Rehabilitating agriculture and promoting food security following the 2010 Pakistan floods

Insights from South Asian experience

The recent floods in Pakistan have had a devastating effect on the Pakistani population. The Office for the Coordination of Humanitarian Affairs (OCHA 2010) estimates that, as of early September 2010, more than 20 million people had been displaced by the flood and by some estimates the damage to crops, housing, other buildings, roads, and irrigation infrastructure now reaches $6.5 billion (OCHA 2010).* Recovery experiences from previous natural disasters in Pakistan and throughout South Asia, especially the 2005 earthquake in Pakistan and the 1998 flood in Bangladesh, suggest lessons in four broad areas that are relevant for recovery efforts following the 2010 Pakistan flood.

First, market and trade policies should be clear, transparent, and consistent, maintaining adequate price incentives so that private trade and imports can contribute to postdisaster recovery. Restoration of private trade (and even promotion of expansion of trade) can enhance both price stability and food security more effectively and at far less cost than otherwise, particularly in the rehabilitation phase. Recovery experiences from previous natural disasters in Pakistan and throughout South Asia, especially the 2005 earthquake in Pakistan and the 1998 flood in Bangladesh, suggest lessons in four broad areas that are relevant for recovery efforts following the 2010 Pakistan flood.

Second, there is a need for a strong institutional framework to coordinate the large-scale disaster response. Long-term and short-term goals need to be accounted for and integrated into a comprehensive postdisaster response framework. Involvement of all affected stakeholders in the policy formulation is important to ensure representation and participation.

Third, recovery efforts should also include support for livelihood security and restoration and ensure inclusion of the stakeholders. In the immediate aftermath of the floods, a provision of compensation based on loss of livelihoods might be necessary to assist affected groups. Alternative strategies for the poor to cope with the loss of income need to be examined (including credit provision) so as to avoid high and unsustainable household indebtedness.

Fourth, evaluation of previously implemented projects suggests that focus on not only restoring infrastructure facilities but also upgrading them can lead to enhanced flood resistance as well as a reduction in future disaster loss. In addition, the resumption of normal agricultural activities as soon as possible is vital for the country’s recovery. The provision of inputs to affected smallholders is necessary for the resumption of normal livelihood activities.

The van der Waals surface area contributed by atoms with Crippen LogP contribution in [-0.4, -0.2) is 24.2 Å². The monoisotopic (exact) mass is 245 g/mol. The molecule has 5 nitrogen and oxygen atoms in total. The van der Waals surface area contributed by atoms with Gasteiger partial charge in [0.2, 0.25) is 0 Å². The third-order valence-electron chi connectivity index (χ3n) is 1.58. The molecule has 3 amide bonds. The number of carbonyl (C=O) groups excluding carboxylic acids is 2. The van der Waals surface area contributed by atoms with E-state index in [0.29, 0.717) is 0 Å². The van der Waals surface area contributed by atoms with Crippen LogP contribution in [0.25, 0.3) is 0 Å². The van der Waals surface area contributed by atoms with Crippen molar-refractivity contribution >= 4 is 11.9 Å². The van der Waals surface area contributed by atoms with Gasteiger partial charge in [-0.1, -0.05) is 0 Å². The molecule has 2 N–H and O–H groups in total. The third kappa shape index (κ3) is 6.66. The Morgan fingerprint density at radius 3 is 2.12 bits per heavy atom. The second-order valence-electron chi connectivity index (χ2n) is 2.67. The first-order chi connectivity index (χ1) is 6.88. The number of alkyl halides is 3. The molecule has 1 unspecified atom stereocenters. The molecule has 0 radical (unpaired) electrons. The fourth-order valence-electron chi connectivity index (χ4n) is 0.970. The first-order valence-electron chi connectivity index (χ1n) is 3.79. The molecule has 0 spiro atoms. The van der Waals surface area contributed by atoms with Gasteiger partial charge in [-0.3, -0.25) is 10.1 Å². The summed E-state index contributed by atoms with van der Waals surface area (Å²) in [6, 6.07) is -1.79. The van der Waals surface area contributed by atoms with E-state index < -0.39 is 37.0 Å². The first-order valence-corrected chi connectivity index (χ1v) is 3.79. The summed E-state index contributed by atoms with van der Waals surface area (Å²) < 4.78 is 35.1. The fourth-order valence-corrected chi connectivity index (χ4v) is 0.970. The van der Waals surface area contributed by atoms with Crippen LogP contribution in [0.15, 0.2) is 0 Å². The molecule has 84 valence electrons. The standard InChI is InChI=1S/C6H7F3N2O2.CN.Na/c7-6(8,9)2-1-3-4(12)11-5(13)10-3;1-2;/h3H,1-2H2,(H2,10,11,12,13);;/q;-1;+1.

The 2010 Pakistan National Disaster Response Plan incorporates some of these lessons learned from earlier disasters. However, despite the establishment of national and sub-national disaster management authorities, significant challenges to the functioning of this system still remain.

Two alternative institutions present themselves as possible vehicles for the delivery of poverty-alleviating interventions and resources—the Pakistan Poverty Alleviation Fund (PPAF) and the Benazir Income Support Programme (BISP). PPAF uses a participatory and community-based model and comprises a network of more than 130,000 community organizations and groups in 127 districts covering 30,000 villages. This large and established network puts PPAF in a convenient position to reach affected communities in a timely and efficient manner.

BISP has a partnership with the National Database and Registration Authority (NADRA) that is being used to provide necessary financial support to flood victims throughout the country. However, there are several obstacles to the successful disbursement of funds through BISP. In particular, because a large percentage of displaced people do not possess computerized national identity cards, these people could be excluded from the income support programs unless a new comprehensive listing is done.

Finally, it is important to establish and strengthen disaster response capability so that the country can better respond to recurring natural disasters. Emergency early warning system mechanisms have the potential to substantially reduce casualties and economic losses from disasters, and they need to be strengthened. Likewise, the lessons learned from the relief and rehabilitation response to the 2010 floods should be incorporated in contingency plans for future natural disasters.

Author: 
Dorosh, Paul
Malik, Sohail
Krausova, Marika
Published date: 
2010
Publisher: 
International Food Policy Research Institute (IFPRI)
Series number: 
1028
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